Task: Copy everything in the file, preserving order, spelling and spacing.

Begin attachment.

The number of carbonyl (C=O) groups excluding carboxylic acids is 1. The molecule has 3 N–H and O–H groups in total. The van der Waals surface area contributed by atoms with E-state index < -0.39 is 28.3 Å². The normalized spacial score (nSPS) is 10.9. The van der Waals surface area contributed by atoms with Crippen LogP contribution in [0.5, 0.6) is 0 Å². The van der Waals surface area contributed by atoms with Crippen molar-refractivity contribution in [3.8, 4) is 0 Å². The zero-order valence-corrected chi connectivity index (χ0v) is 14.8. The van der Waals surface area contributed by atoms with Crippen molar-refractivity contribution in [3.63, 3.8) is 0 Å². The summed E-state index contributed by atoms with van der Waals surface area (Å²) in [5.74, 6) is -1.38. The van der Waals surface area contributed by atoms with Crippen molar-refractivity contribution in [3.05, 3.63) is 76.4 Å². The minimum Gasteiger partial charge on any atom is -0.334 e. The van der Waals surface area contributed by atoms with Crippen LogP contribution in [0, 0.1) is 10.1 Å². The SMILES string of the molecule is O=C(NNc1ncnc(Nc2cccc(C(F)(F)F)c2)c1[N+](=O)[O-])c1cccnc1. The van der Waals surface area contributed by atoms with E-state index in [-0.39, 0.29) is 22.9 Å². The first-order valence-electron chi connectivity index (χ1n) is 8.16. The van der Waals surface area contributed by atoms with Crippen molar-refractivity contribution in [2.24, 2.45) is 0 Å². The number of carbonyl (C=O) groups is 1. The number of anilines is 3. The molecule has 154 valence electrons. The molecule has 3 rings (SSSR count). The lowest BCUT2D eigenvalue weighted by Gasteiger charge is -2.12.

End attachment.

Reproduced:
The number of carbonyl (C=O) groups excluding carboxylic acids is 1. The molecule has 3 N–H and O–H groups in total. The van der Waals surface area contributed by atoms with E-state index < -0.39 is 28.3 Å². The normalized spacial score (nSPS) is 10.9. The van der Waals surface area contributed by atoms with Crippen LogP contribution in [0.5, 0.6) is 0 Å². The van der Waals surface area contributed by atoms with Crippen molar-refractivity contribution in [3.8, 4) is 0 Å². The zero-order valence-corrected chi connectivity index (χ0v) is 14.8. The van der Waals surface area contributed by atoms with Crippen molar-refractivity contribution in [3.63, 3.8) is 0 Å². The summed E-state index contributed by atoms with van der Waals surface area (Å²) in [5.74, 6) is -1.38. The van der Waals surface area contributed by atoms with Crippen molar-refractivity contribution in [3.05, 3.63) is 76.4 Å². The minimum Gasteiger partial charge on any atom is -0.334 e. The van der Waals surface area contributed by atoms with Crippen LogP contribution in [0, 0.1) is 10.1 Å². The SMILES string of the molecule is O=C(NNc1ncnc(Nc2cccc(C(F)(F)F)c2)c1[N+](=O)[O-])c1cccnc1. The van der Waals surface area contributed by atoms with E-state index in [-0.39, 0.29) is 22.9 Å². The first-order valence-electron chi connectivity index (χ1n) is 8.16. The van der Waals surface area contributed by atoms with Crippen molar-refractivity contribution in [2.24, 2.45) is 0 Å². The number of carbonyl (C=O) groups is 1. The number of anilines is 3. The molecule has 154 valence electrons. The molecule has 3 rings (SSSR count). The lowest BCUT2D eigenvalue weighted by Gasteiger charge is -2.12.